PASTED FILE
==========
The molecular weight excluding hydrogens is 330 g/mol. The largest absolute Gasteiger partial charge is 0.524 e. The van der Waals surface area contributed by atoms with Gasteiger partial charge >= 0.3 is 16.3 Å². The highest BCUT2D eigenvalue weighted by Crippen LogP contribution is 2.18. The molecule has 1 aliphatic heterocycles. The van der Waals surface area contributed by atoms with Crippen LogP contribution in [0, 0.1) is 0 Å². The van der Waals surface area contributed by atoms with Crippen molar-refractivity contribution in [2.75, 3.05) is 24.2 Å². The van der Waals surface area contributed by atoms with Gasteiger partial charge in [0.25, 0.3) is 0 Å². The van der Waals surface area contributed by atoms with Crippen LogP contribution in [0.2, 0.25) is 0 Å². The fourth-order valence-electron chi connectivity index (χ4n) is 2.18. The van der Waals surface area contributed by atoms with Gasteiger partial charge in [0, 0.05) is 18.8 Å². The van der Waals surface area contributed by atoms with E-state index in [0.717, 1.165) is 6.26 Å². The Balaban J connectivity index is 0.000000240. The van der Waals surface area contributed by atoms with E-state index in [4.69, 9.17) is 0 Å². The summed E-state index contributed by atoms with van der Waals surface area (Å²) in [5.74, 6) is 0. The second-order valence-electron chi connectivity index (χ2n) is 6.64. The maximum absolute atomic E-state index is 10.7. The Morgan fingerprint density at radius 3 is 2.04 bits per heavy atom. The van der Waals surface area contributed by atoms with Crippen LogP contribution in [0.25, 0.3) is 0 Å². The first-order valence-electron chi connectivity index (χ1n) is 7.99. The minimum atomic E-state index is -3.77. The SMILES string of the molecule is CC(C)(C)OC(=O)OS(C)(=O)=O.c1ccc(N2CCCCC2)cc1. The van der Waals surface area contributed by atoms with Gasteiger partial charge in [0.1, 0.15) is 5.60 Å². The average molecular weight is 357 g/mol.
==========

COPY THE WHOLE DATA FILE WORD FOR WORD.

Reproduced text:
The molecular weight excluding hydrogens is 330 g/mol. The largest absolute Gasteiger partial charge is 0.524 e. The van der Waals surface area contributed by atoms with Gasteiger partial charge >= 0.3 is 16.3 Å². The highest BCUT2D eigenvalue weighted by Crippen LogP contribution is 2.18. The molecule has 1 aliphatic heterocycles. The van der Waals surface area contributed by atoms with Crippen LogP contribution in [0, 0.1) is 0 Å². The van der Waals surface area contributed by atoms with Crippen molar-refractivity contribution in [2.75, 3.05) is 24.2 Å². The van der Waals surface area contributed by atoms with Gasteiger partial charge in [0.25, 0.3) is 0 Å². The van der Waals surface area contributed by atoms with Crippen LogP contribution in [0.2, 0.25) is 0 Å². The fourth-order valence-electron chi connectivity index (χ4n) is 2.18. The van der Waals surface area contributed by atoms with Gasteiger partial charge in [0, 0.05) is 18.8 Å². The van der Waals surface area contributed by atoms with E-state index in [0.717, 1.165) is 6.26 Å². The Balaban J connectivity index is 0.000000240. The van der Waals surface area contributed by atoms with E-state index in [4.69, 9.17) is 0 Å². The summed E-state index contributed by atoms with van der Waals surface area (Å²) in [5.74, 6) is 0. The second-order valence-electron chi connectivity index (χ2n) is 6.64. The maximum absolute atomic E-state index is 10.7. The Morgan fingerprint density at radius 3 is 2.04 bits per heavy atom. The van der Waals surface area contributed by atoms with Crippen LogP contribution in [0.25, 0.3) is 0 Å². The first-order valence-electron chi connectivity index (χ1n) is 7.99. The minimum atomic E-state index is -3.77. The SMILES string of the molecule is CC(C)(C)OC(=O)OS(C)(=O)=O.c1ccc(N2CCCCC2)cc1. The van der Waals surface area contributed by atoms with Gasteiger partial charge in [0.1, 0.15) is 5.60 Å². The average molecular weight is 357 g/mol.